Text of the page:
Eric Paulsen: Judges also to blame for decline of judiciary

Eric-PaulsenPETALING JAYA: Lawyers for Liberty says although successive BN governments are largely to blame for the dismal state of the judiciary, the judges themselves must shoulder some of the responsibility as well.

Weighing in on the recent appointments of Chief Justice Raus Sharif and Court of Appeal president Zulkefli Ahmad Makinudin as additional judges, executive director Eric Paulsen said the judiciary was once again being tested.

“The judges themselves cannot escape scrutiny for their failure to resist the encroachment of the executive upon judicial independence.

“The Malaysian judiciary was once held in very high regard in the Commonwealth but surely not anymore, and these controversial appointments can only further erode its reputation,” he said in a statement today.

On Friday, the Prime Minister’s Office (PMO) announced that Raus would continue to hold his position for another three years from Aug 4 while Zulkefli would also have his appointment extended for another two years from Sept 28.

Raus is scheduled to retire on Aug 3 and Zulkefli on Sept 27 after attaining the age of 66 years and six months, the maximum retirement age for judges.

According to the PMO, under Article 122B(1) of the Federal Constitution, the appointments for these posts were made by the Yang di-Pertuan Agong, on the advice of the prime minister and after consultation with the Conference of Rulers.

Many have voiced concern over the appointments, with Malaysian Bar president George Varughese saying they lent credence to the inference that there was a dearth of suitable candidates among the current members of the Federal Court.

Varughese said the appointments also did an undeserved disservice to sitting Federal Court judges, especially those who were due to retire before the expiry of the appointments.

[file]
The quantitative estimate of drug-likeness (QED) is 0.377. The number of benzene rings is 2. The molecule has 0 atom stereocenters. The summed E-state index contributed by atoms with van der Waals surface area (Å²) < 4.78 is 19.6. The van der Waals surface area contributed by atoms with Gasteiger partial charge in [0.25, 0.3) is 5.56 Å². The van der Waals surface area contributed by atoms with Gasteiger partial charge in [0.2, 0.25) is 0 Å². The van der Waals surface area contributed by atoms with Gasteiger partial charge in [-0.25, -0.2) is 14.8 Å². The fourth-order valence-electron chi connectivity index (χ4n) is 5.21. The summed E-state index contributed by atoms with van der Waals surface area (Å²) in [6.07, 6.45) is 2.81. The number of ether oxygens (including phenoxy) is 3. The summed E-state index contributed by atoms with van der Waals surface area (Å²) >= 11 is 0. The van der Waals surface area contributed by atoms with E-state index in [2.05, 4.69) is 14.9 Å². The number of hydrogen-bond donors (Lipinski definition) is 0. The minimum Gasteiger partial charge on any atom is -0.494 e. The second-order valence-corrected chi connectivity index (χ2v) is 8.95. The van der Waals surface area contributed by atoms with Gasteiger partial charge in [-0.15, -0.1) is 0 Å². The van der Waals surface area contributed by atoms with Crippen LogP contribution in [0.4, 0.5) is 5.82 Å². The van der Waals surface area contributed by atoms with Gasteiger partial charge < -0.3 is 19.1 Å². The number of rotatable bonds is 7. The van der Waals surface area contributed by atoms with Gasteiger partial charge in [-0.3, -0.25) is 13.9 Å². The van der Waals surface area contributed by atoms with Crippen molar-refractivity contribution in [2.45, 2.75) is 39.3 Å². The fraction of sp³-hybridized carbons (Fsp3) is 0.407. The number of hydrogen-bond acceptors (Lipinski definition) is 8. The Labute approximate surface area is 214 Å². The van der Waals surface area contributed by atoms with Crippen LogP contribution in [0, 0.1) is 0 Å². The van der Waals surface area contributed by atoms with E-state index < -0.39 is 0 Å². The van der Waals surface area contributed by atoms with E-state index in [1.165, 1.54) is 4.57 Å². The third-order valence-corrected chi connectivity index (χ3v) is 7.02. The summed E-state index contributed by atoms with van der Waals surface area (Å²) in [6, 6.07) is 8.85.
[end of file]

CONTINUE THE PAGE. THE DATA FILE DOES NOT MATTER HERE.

Others such as opposition leader Lim Kit Siang said the appointments were unconstitutional and had plunged Malaysia into a new constitutional crisis.

Lim and Varughese echoed the statement of former chief justice Abdul Hamid Mohamad who last month urged Raus to put aside his personal interests and decline the appointment.

Hamid said then that Raus would be remembered for a long time for his bravery, unselfishness, dignity and integrity if he declined the appointment.

Today, Paulsen said the appointments of Raus and Zulkefli were made through an “unusual process” and asked what the special circumstances were surrounding the positions.

“We are indeed shocked and appalled by these appointments which can only be described as a desperate attempt by Prime Minister Najib Razak to further undermine the independence of the judiciary.”

He said in a functioning democracy, it is essential that there should be a separation of powers among the legislature, the executive and the judiciary.

This ensures a system of checks and balances, the rule of law and the absence of abuse of power, he added.

“To carry out its role and function, the judiciary must be independent, and judges must be concerned only with upholding the cause of justice without fear or favour.

“Needless to say, there should not be any public perception that judges are beholden politically to the government and they are not free to act in an independent and unbiased manner.

“The judiciary is once again being tested and we call upon the judges to stand strong and defend uncompromisingly their independence, to uphold and defend the constitution as they have sworn to do so, and reject the unconstitutional appointments of the chief justice or president of the Court of Appeal.”


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